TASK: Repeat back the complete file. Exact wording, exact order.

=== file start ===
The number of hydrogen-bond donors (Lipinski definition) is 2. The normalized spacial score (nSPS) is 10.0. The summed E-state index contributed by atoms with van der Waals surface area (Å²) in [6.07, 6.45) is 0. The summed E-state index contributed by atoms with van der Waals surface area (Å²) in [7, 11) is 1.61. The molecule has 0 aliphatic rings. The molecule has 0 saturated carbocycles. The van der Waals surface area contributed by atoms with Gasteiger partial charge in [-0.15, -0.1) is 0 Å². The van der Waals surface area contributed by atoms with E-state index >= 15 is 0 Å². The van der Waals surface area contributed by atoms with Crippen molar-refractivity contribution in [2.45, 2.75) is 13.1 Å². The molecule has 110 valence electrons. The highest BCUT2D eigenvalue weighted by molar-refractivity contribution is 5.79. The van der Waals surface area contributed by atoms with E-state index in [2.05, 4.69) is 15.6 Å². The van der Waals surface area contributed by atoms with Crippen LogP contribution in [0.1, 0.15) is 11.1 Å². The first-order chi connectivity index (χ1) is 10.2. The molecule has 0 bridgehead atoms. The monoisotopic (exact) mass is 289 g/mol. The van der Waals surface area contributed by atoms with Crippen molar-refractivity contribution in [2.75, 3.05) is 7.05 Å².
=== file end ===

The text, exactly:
The number of hydrogen-bond donors (Lipinski definition) is 2. The normalized spacial score (nSPS) is 10.0. The summed E-state index contributed by atoms with van der Waals surface area (Å²) in [6.07, 6.45) is 0. The summed E-state index contributed by atoms with van der Waals surface area (Å²) in [7, 11) is 1.61. The molecule has 0 aliphatic rings. The molecule has 0 saturated carbocycles. The van der Waals surface area contributed by atoms with Gasteiger partial charge in [-0.15, -0.1) is 0 Å². The van der Waals surface area contributed by atoms with E-state index >= 15 is 0 Å². The van der Waals surface area contributed by atoms with Crippen molar-refractivity contribution in [2.45, 2.75) is 13.1 Å². The molecule has 110 valence electrons. The highest BCUT2D eigenvalue weighted by molar-refractivity contribution is 5.79. The van der Waals surface area contributed by atoms with E-state index in [2.05, 4.69) is 15.6 Å². The van der Waals surface area contributed by atoms with Crippen LogP contribution in [0.1, 0.15) is 11.1 Å². The first-order chi connectivity index (χ1) is 10.2. The molecule has 0 bridgehead atoms. The monoisotopic (exact) mass is 289 g/mol. The van der Waals surface area contributed by atoms with Crippen molar-refractivity contribution in [2.75, 3.05) is 7.05 Å².